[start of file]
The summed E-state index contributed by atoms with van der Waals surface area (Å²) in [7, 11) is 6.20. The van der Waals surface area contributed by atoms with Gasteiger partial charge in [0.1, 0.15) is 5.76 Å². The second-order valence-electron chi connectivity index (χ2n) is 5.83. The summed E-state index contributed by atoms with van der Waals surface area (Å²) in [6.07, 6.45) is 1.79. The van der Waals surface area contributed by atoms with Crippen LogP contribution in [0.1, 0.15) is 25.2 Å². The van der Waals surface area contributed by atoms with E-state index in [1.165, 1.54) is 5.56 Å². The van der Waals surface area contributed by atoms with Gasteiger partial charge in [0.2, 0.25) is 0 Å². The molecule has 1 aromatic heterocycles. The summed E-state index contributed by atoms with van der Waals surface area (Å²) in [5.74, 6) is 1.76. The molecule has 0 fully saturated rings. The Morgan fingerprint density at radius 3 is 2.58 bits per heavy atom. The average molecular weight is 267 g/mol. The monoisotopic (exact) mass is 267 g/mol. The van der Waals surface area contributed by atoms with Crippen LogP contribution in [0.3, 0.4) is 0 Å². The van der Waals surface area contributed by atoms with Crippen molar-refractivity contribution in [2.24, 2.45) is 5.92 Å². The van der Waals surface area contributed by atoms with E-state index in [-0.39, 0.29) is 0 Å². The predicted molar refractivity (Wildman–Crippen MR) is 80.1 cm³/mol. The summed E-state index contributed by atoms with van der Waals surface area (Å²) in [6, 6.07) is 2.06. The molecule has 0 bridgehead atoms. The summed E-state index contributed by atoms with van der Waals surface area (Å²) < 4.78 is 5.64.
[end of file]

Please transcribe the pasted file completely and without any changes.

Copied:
The summed E-state index contributed by atoms with van der Waals surface area (Å²) in [7, 11) is 6.20. The van der Waals surface area contributed by atoms with Gasteiger partial charge in [0.1, 0.15) is 5.76 Å². The second-order valence-electron chi connectivity index (χ2n) is 5.83. The summed E-state index contributed by atoms with van der Waals surface area (Å²) in [6.07, 6.45) is 1.79. The van der Waals surface area contributed by atoms with Crippen LogP contribution in [0.1, 0.15) is 25.2 Å². The van der Waals surface area contributed by atoms with E-state index in [1.165, 1.54) is 5.56 Å². The van der Waals surface area contributed by atoms with Gasteiger partial charge in [0.2, 0.25) is 0 Å². The molecule has 1 aromatic heterocycles. The summed E-state index contributed by atoms with van der Waals surface area (Å²) in [5.74, 6) is 1.76. The molecule has 0 fully saturated rings. The Morgan fingerprint density at radius 3 is 2.58 bits per heavy atom. The average molecular weight is 267 g/mol. The monoisotopic (exact) mass is 267 g/mol. The van der Waals surface area contributed by atoms with Crippen LogP contribution in [0.3, 0.4) is 0 Å². The van der Waals surface area contributed by atoms with Crippen molar-refractivity contribution in [2.24, 2.45) is 5.92 Å². The van der Waals surface area contributed by atoms with E-state index in [-0.39, 0.29) is 0 Å². The predicted molar refractivity (Wildman–Crippen MR) is 80.1 cm³/mol. The summed E-state index contributed by atoms with van der Waals surface area (Å²) in [6, 6.07) is 2.06. The molecule has 0 bridgehead atoms. The summed E-state index contributed by atoms with van der Waals surface area (Å²) < 4.78 is 5.64.